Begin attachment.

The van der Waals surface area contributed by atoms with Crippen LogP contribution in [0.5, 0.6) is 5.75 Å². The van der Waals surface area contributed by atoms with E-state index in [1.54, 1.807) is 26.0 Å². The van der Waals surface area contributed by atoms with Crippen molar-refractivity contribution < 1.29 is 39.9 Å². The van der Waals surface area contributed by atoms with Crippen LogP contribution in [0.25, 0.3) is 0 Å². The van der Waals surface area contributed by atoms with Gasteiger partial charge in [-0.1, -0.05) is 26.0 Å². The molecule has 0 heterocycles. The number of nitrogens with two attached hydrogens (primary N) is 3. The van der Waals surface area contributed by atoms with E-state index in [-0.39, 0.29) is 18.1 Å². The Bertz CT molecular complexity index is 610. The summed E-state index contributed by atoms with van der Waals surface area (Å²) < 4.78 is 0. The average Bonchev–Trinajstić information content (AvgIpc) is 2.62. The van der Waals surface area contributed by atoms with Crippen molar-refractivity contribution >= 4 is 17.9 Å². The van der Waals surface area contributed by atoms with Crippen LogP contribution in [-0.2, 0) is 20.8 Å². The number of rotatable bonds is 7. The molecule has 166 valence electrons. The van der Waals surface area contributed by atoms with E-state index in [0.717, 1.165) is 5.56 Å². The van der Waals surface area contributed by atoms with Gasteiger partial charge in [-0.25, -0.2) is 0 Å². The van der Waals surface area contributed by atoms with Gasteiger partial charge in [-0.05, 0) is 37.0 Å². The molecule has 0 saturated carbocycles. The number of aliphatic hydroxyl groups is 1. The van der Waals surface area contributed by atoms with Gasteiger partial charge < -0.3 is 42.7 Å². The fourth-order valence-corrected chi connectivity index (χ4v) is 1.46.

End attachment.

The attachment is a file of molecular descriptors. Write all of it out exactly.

The van der Waals surface area contributed by atoms with Crippen LogP contribution in [0.5, 0.6) is 5.75 Å². The van der Waals surface area contributed by atoms with E-state index in [1.54, 1.807) is 26.0 Å². The van der Waals surface area contributed by atoms with Crippen molar-refractivity contribution < 1.29 is 39.9 Å². The van der Waals surface area contributed by atoms with Crippen LogP contribution in [0.25, 0.3) is 0 Å². The van der Waals surface area contributed by atoms with Gasteiger partial charge in [-0.1, -0.05) is 26.0 Å². The molecule has 0 heterocycles. The number of nitrogens with two attached hydrogens (primary N) is 3. The van der Waals surface area contributed by atoms with E-state index in [-0.39, 0.29) is 18.1 Å². The Bertz CT molecular complexity index is 610. The summed E-state index contributed by atoms with van der Waals surface area (Å²) < 4.78 is 0. The average Bonchev–Trinajstić information content (AvgIpc) is 2.62. The van der Waals surface area contributed by atoms with Crippen molar-refractivity contribution >= 4 is 17.9 Å². The van der Waals surface area contributed by atoms with Crippen LogP contribution in [-0.2, 0) is 20.8 Å². The number of rotatable bonds is 7. The molecule has 166 valence electrons. The van der Waals surface area contributed by atoms with E-state index in [0.717, 1.165) is 5.56 Å². The van der Waals surface area contributed by atoms with Gasteiger partial charge in [-0.25, -0.2) is 0 Å². The van der Waals surface area contributed by atoms with Gasteiger partial charge in [-0.05, 0) is 37.0 Å². The molecule has 0 saturated carbocycles. The number of aliphatic hydroxyl groups is 1. The van der Waals surface area contributed by atoms with Gasteiger partial charge < -0.3 is 42.7 Å². The fourth-order valence-corrected chi connectivity index (χ4v) is 1.46.